All trials compared against open appendectomy, whether by classic incision (McBurney) or infraumbilical.

All trials used an antibiotics scheme pre- and post-surgery. There was no information regarding the level of training of surgeons performing the interventions. 

What types of outcomes
were measured

The outcomes measured can be classified into two groups:

1. Technique

  • Duration of surgery 
  • Length of hospital stay.
  • Post-surgical analgesia.
  • Time to oral intake.

2. Post-surgical complications

  • Mortality.
  • Total complications.
  • Wound infection.
  • Intra-abdominal abscess.
  • Intestinal obstruction.

Patients were monitored for 14-30 days after surgery.

* The information about primary studies is extracted from the systematic reviews identified, unless otherwise specified.

Summary of findings

The information is based on four trials [10],[11],[12],[13], that included 466 patients with complicated appendicitis, of which 197 were treated with laparoscopic appendectomy and 269 with open appendectomy.

All trials reported the length of hospital stay, and three the duration of surgery [11],[12],[13]. All trials measured the incidence of wound infection and intra-abdominal abscess.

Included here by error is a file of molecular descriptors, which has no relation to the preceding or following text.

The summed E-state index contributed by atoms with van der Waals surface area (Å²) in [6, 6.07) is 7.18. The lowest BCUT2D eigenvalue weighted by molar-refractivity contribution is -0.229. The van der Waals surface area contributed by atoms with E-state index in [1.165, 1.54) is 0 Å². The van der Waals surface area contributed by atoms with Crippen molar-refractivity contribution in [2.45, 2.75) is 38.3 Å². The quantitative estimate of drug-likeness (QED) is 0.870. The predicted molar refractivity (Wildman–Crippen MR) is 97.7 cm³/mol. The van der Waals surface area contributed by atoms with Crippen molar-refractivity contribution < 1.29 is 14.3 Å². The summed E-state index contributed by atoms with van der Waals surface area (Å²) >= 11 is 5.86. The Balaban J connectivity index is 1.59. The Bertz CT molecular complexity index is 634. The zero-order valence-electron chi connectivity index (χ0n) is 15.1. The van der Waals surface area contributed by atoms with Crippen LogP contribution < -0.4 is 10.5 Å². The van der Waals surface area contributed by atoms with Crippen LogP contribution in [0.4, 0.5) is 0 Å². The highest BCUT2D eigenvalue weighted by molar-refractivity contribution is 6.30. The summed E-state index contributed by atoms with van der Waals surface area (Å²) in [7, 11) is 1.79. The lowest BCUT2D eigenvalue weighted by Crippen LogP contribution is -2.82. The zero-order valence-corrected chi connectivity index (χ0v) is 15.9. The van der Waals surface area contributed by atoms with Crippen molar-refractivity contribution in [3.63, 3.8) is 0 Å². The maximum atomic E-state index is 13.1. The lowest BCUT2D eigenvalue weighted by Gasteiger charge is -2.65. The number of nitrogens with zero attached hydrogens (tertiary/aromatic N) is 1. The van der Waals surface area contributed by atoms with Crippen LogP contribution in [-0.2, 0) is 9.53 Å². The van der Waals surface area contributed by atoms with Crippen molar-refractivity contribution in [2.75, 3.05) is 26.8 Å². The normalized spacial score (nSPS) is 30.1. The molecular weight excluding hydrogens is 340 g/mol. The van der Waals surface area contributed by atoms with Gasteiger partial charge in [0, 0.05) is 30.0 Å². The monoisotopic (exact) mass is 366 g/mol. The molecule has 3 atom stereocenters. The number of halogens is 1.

The summary of findings is as follows:

  • Laparoscopy might reduce the risk of wound infection in complicated appendicitis, but the certainty of the evidence is low.
  • It is not clear whether there is a difference in the incidence of intra-abdominal abscess using laparoscopic or open appendectomy because the certainty of the evidence is very low.
  • Laparoscopy probably increases the duration of surgery. The certainty of the evidence is moderate. 
  • Laparoscopy might reduce the length of hospital stay compared to open appendectomy. The certainty of the evidence is low.

Follow the link to access the interactive version of this table (Interactive Summary of Findings – iSoF)

Other considerations for decision-making

To whom this evidence does and does not apply

  • The conclusion of this article apply to patients of any age with complicated appendicitis. 
  • It does not apply to pregnant women with complicated appendicitis, given complications and consequences to the mother and fetus are different from those in the general population. Furthermore, the technique may vary substantially keeping into consideration the gravid uterus that protrudes to the abdominal cavity.